Google has announced that it will shut down its video purchase and rental service, only 19 months after it was launched, and by doing so anyone who bought videos from the site won't be able to play them any more after this Wednesday. Here's an excerpt from the e-mail Google sent to users:

As a valued Google user, we're contacting you with some important information about the videos you've purchased or rented from Google Video. In an effort to improve all Google services, we will no longer offer the ability to buy or rent videos for download from Google Video, ending the DTO/DTR (download-to-own/rent) program. This change will be effective August 15, 2007.
So what do customers get in return? The company said it would issue Google Checkout credit in an amount equal to what customers had spent at the Google Video store. However, to take advantage of the credit, users will need to spend an equal or greater amount with a merchant that supports Google Checkout, leaving many disgruntled customers hanging in the air.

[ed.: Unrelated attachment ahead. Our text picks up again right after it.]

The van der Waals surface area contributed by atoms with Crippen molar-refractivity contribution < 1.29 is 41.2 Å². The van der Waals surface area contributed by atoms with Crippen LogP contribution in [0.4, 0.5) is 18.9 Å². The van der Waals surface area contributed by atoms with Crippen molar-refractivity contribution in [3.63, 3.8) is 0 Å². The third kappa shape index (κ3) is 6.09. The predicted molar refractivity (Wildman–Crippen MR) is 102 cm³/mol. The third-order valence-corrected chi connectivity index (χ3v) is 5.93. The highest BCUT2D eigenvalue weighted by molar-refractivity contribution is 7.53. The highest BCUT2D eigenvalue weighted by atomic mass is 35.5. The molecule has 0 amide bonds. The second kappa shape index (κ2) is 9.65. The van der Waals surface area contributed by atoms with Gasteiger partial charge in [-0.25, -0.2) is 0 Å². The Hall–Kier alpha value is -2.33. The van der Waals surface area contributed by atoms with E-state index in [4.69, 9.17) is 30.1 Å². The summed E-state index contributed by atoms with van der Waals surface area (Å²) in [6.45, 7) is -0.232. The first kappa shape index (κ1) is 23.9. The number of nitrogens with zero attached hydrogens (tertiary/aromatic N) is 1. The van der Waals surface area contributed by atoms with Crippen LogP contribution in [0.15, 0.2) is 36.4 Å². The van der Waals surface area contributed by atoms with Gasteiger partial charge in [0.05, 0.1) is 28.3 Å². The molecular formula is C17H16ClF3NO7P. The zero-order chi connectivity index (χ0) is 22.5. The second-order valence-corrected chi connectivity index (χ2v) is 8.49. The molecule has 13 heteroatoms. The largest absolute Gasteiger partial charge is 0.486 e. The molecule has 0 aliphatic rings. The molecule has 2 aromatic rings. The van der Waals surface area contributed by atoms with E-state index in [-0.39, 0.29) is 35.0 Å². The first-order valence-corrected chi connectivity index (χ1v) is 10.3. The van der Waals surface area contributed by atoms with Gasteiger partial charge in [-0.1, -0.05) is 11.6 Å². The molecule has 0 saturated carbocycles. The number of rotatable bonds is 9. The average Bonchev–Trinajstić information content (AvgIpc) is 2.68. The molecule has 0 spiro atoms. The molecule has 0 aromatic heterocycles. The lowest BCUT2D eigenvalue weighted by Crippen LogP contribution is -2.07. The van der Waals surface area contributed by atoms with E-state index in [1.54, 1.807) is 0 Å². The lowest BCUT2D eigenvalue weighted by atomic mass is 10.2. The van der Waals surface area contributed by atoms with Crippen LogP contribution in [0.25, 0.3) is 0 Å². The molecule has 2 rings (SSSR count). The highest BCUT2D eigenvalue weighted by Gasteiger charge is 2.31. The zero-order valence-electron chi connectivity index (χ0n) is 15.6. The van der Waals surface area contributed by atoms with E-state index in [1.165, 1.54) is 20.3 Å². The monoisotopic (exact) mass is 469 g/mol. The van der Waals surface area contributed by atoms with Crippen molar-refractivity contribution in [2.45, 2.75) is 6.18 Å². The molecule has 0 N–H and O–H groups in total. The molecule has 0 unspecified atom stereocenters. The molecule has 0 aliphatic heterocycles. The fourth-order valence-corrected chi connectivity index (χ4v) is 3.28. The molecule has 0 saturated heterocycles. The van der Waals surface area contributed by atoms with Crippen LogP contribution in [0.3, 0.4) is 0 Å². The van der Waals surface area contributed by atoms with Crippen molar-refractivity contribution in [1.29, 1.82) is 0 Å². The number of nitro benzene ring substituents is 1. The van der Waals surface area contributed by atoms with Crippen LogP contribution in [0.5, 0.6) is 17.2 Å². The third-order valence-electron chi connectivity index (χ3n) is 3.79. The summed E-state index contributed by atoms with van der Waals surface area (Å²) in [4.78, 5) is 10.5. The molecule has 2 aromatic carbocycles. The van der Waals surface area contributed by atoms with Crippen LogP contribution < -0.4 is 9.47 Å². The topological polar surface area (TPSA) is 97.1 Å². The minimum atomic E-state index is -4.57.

The video purchase service, which offered programs such as Survivor, CSI and Star Trek for about $1.99, never really took off. Furthermore, the success of YouTube has made Google Video increasingly irrelevant and may have prompted the company to focus on an ad-supported strategy instead. Also worth noting, as Ars Technica points out, since the reason purchased videos will no longer work is because Google's Internet-based DRM system will no longer function, the shutdown actually provides a strong argument on just how completely anti-consumer DRM technology can be.